(CSIS Report) At a time when tension between the US and Russia is higher than it has been in decades, we cannot forget that the relationship between these two countries is among the most important for global security. On any number of issues, from arms control to the Middle East, failure of the U.S. and Russia to communicate will make things much, much worse, with repercussions that will last for generations and affect the entire world. For this reason, CSIS and RIAC convened some of Russia’s and America’s top experts to think through the future of the bilateral relationship. The result is a series of papers that identify both the spheres where coordination is crucial and those where it may be possible, responding to mutual interests and potentially helping to stabilize the relationship and buffer against conflict in the future. For both, they offer concrete recommendations and a clear-eyed take on what can, and what cannot be done.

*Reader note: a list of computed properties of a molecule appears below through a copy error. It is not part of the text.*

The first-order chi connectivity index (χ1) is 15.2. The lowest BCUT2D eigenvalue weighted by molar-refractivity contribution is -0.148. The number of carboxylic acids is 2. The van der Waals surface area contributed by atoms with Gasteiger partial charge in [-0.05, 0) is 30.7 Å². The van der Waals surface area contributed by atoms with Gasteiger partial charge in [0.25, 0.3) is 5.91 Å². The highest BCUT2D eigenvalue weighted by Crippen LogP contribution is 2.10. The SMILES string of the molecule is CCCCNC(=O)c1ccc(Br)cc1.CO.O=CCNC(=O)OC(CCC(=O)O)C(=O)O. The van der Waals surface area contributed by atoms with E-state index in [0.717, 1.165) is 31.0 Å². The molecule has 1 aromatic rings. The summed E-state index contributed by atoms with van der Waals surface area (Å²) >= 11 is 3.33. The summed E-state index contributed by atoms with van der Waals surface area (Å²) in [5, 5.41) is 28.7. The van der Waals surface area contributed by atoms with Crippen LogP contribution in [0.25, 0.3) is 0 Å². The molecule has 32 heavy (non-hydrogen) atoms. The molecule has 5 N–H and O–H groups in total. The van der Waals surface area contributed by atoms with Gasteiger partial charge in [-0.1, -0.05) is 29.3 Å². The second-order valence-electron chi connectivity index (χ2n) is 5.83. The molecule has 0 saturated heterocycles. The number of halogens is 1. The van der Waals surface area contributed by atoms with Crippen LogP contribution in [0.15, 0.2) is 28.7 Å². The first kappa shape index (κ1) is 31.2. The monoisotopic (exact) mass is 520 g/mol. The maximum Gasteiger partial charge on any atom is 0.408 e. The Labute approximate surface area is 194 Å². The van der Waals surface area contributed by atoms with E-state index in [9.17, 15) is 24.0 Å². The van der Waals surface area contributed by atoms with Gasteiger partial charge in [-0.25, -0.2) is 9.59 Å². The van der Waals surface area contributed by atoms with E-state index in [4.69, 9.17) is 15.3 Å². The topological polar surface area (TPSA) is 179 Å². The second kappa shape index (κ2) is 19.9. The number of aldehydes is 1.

The analyses that follow examine prospects for Russia-U.S. cooperation in several crucial regions and fields: economics, energy, the Arctic, Euro-Atlantic security, the Middle East, strategic stability, cybersecurity, and countering terrorism and extremism. They offer actionable recommendations in each area, some of which can, and should be undertaken today, and some of which should be considered by policymakers in Moscow and Washington as they chart a course through dangerous and uncertain times.
Contributors: Heather A. Conley, Ambassador William Courtney, R. Kim Cragin, Lynn E. Davis, Ambassador James Dobbins, Suzanne Freeman, Andrei Korneyev, Sarah Ladislaw, James A. Lewis, Sergey Rogov, Pavel Sharikov, Sharon Squassoni, Ekaterina Stepanova, Victor Supyan, Mikhail Troitskiy, Andrei Zagorski, and Irina Zvyagelskaya.
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